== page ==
Here's How To Tell Who's Going To Win Tonight's Wisconsin Recall Election

Wisconsin Gov. Scott Walker looks poised for a historic victory in tonight’s recall election against his Democratic challenger Milwaukee Mayor Tom Barrett on Tuesday.

The outcome of the election will largely come down to turnout — the Wisconsin recall is highly polarised, and few undecided voters are expected to head to the polls today. That will gives us a good idea of which way the election is heading once the results from a few key counties trickle in. 

Here’s a breakdown of the counties you need to pay attention to:

Wisconsin recall map


Milwaukee and Dane CountiesThese are the two Democratic-leaning counties could provide the first glimpse into whether it’s a good or bad night for the Barrett campaign, according to Marquette Law School pollster Charles Franklin said.

Barrett got 61 per cent of the vote — almost 210,000 total — in Milwaukee County against Walker in the 2010 gubernatorial election (compared with 47 per cent overall). Milwaukee’s turnout in 2010 was about 48 per cent, but Barrett might need even higher this time around. But Milwaukee’s turnout fell from 2008 to 2010, and again during the 2011 recall elections. “That’s why you saw Bill Clinton and Jesse Jackson Sr. in Milwaukee this week,” Franklin said.

Dane County went for Barrett at a nearly 68 per cent clip last time around, as he got almost 150,000 votes from the county. If Barrett doesn’t match or exceed these numbers, it spells bad news for him.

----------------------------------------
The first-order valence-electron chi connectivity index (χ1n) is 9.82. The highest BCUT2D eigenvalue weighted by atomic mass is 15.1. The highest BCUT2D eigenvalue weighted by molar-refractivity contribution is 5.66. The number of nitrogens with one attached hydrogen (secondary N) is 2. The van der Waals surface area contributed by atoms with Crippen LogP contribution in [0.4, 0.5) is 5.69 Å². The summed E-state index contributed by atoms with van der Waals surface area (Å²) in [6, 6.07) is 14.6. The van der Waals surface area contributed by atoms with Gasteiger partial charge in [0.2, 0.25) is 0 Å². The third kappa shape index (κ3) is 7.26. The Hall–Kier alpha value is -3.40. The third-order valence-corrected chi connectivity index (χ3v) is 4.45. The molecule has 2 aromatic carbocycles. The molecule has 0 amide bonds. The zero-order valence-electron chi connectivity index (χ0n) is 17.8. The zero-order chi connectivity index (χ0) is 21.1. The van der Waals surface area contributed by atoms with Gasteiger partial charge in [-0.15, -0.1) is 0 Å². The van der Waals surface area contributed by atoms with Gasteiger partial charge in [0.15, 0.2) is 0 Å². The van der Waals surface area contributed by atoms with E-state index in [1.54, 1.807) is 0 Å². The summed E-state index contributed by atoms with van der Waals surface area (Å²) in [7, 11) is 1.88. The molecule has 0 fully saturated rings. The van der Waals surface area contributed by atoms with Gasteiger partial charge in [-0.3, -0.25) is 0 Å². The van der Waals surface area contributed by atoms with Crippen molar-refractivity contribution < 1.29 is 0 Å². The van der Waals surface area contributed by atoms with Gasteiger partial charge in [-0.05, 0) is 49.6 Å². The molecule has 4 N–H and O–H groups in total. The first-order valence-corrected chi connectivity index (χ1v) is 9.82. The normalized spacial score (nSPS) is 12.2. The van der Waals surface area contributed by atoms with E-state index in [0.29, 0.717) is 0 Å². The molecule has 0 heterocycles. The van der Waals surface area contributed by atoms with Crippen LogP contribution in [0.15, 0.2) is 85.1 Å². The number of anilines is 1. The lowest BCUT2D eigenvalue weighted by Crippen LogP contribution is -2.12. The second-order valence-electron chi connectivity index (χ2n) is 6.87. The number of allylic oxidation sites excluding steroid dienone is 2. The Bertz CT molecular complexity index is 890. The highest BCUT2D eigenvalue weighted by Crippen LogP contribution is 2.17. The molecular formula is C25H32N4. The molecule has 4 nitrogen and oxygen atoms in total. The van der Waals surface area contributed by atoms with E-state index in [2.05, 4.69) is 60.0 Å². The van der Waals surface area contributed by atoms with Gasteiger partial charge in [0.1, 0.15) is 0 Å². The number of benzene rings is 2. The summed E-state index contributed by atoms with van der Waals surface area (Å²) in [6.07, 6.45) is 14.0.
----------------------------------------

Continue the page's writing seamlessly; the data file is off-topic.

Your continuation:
Waukesha, Washington and Ozaukee Counties: These are Walker’s counties to watch. All three of these counties routinely provide robust Republican support, usually more than 70 per cent. They also happen to form the border around Milwaukee. Altogether, they provided Walker with about 210,000 votes in the 2010 election. 

Rock County: Franklin singled out Rock County as important because he said it traditionally has the third-most net Democratic voters after Milwaukee and Dane. But its turnout shrunk considerably from 2008 to 2010 — which is significant, because part of the Barrett team’s strategy is to get some counties to 2008 turnout levels. Barrett got 52 per cent of the vote there to Walker’s 45 per cent in 2010. By comparison, in 2008, Barack Obama got 64 per cent of the vote to John McCain’s 35 per cent.

Brown County: Brown, which contains Green Bay, usually tilts Republican. The margin is the key factor to watch here, Franklin said. Walker beat Barrett 56-42 last time around. In 2008, Obama beat McCain 54-45. No one expects Brown to shift Democrat tonight, but if something happens to make it swing back to between a 4 and 6 point margin — like say, the Green Bay Packers pushing for Barrett — it could spell trouble for Walker. 

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